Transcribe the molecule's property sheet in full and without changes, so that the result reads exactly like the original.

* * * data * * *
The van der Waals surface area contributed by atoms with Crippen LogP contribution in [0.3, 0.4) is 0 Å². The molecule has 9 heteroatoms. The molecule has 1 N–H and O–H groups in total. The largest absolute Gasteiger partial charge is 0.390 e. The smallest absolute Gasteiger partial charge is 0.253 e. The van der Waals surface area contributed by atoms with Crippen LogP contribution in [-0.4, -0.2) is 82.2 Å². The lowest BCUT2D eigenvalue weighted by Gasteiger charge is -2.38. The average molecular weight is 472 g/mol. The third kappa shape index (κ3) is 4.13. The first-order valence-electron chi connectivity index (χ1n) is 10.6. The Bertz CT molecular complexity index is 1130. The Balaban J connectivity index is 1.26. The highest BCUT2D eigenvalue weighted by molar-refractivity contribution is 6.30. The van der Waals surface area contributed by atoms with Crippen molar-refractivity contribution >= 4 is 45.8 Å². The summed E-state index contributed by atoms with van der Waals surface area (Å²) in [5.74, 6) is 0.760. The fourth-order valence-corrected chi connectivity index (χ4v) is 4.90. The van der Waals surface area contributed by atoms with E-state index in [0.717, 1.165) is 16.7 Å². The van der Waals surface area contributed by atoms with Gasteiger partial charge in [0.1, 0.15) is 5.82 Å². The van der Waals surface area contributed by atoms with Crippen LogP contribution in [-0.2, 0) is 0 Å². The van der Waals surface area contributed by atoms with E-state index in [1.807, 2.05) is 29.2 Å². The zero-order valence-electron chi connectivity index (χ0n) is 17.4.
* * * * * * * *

The van der Waals surface area contributed by atoms with Crippen LogP contribution in [0.3, 0.4) is 0 Å². The molecule has 9 heteroatoms. The molecule has 1 N–H and O–H groups in total. The largest absolute Gasteiger partial charge is 0.390 e. The smallest absolute Gasteiger partial charge is 0.253 e. The van der Waals surface area contributed by atoms with Crippen LogP contribution in [-0.4, -0.2) is 82.2 Å². The lowest BCUT2D eigenvalue weighted by Gasteiger charge is -2.38. The average molecular weight is 472 g/mol. The third kappa shape index (κ3) is 4.13. The first-order valence-electron chi connectivity index (χ1n) is 10.6. The Bertz CT molecular complexity index is 1130. The Balaban J connectivity index is 1.26. The highest BCUT2D eigenvalue weighted by molar-refractivity contribution is 6.30. The van der Waals surface area contributed by atoms with Crippen molar-refractivity contribution >= 4 is 45.8 Å². The summed E-state index contributed by atoms with van der Waals surface area (Å²) in [5.74, 6) is 0.760. The fourth-order valence-corrected chi connectivity index (χ4v) is 4.90. The van der Waals surface area contributed by atoms with E-state index in [0.717, 1.165) is 16.7 Å². The van der Waals surface area contributed by atoms with Gasteiger partial charge in [0.1, 0.15) is 5.82 Å². The van der Waals surface area contributed by atoms with Crippen LogP contribution in [-0.2, 0) is 0 Å². The van der Waals surface area contributed by atoms with E-state index in [1.807, 2.05) is 29.2 Å². The zero-order valence-electron chi connectivity index (χ0n) is 17.4.